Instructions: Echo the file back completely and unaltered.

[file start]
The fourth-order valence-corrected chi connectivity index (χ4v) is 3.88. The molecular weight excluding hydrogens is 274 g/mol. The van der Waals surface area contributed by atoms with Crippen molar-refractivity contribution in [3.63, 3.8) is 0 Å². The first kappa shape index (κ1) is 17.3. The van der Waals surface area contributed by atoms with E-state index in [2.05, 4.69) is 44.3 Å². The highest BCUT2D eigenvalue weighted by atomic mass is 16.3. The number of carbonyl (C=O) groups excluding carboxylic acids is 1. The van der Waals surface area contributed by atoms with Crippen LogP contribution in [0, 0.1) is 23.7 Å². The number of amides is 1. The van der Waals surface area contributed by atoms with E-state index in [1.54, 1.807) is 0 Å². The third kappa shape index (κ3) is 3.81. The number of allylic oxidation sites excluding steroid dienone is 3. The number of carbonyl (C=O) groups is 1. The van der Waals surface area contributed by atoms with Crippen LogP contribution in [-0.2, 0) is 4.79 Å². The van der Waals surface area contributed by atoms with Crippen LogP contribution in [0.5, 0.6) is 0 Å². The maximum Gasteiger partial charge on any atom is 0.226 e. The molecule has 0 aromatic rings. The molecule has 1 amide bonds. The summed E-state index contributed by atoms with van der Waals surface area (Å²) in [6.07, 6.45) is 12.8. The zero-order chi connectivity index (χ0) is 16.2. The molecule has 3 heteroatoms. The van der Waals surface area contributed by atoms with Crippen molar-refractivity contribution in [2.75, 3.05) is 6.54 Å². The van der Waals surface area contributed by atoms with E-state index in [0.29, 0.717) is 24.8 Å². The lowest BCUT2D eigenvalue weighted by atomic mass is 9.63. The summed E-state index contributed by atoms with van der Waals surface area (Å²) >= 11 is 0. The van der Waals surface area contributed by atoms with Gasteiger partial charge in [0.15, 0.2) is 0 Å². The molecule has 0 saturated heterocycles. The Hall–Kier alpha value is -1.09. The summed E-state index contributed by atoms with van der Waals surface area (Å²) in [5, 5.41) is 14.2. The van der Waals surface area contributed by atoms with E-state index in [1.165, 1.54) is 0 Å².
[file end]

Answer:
The fourth-order valence-corrected chi connectivity index (χ4v) is 3.88. The molecular weight excluding hydrogens is 274 g/mol. The van der Waals surface area contributed by atoms with Crippen molar-refractivity contribution in [3.63, 3.8) is 0 Å². The first kappa shape index (κ1) is 17.3. The van der Waals surface area contributed by atoms with E-state index in [2.05, 4.69) is 44.3 Å². The highest BCUT2D eigenvalue weighted by atomic mass is 16.3. The number of carbonyl (C=O) groups excluding carboxylic acids is 1. The van der Waals surface area contributed by atoms with Crippen LogP contribution in [0, 0.1) is 23.7 Å². The number of amides is 1. The van der Waals surface area contributed by atoms with E-state index in [1.54, 1.807) is 0 Å². The third kappa shape index (κ3) is 3.81. The number of allylic oxidation sites excluding steroid dienone is 3. The number of carbonyl (C=O) groups is 1. The van der Waals surface area contributed by atoms with Crippen LogP contribution in [-0.2, 0) is 4.79 Å². The van der Waals surface area contributed by atoms with Crippen LogP contribution in [0.5, 0.6) is 0 Å². The maximum Gasteiger partial charge on any atom is 0.226 e. The molecule has 0 aromatic rings. The molecule has 1 amide bonds. The summed E-state index contributed by atoms with van der Waals surface area (Å²) in [6.07, 6.45) is 12.8. The zero-order chi connectivity index (χ0) is 16.2. The molecule has 3 heteroatoms. The van der Waals surface area contributed by atoms with Crippen molar-refractivity contribution in [2.75, 3.05) is 6.54 Å². The van der Waals surface area contributed by atoms with E-state index in [0.29, 0.717) is 24.8 Å². The lowest BCUT2D eigenvalue weighted by atomic mass is 9.63. The summed E-state index contributed by atoms with van der Waals surface area (Å²) >= 11 is 0. The van der Waals surface area contributed by atoms with Gasteiger partial charge in [0.15, 0.2) is 0 Å². The molecule has 0 saturated heterocycles. The Hall–Kier alpha value is -1.09. The summed E-state index contributed by atoms with van der Waals surface area (Å²) in [5, 5.41) is 14.2. The van der Waals surface area contributed by atoms with E-state index in [1.165, 1.54) is 0 Å².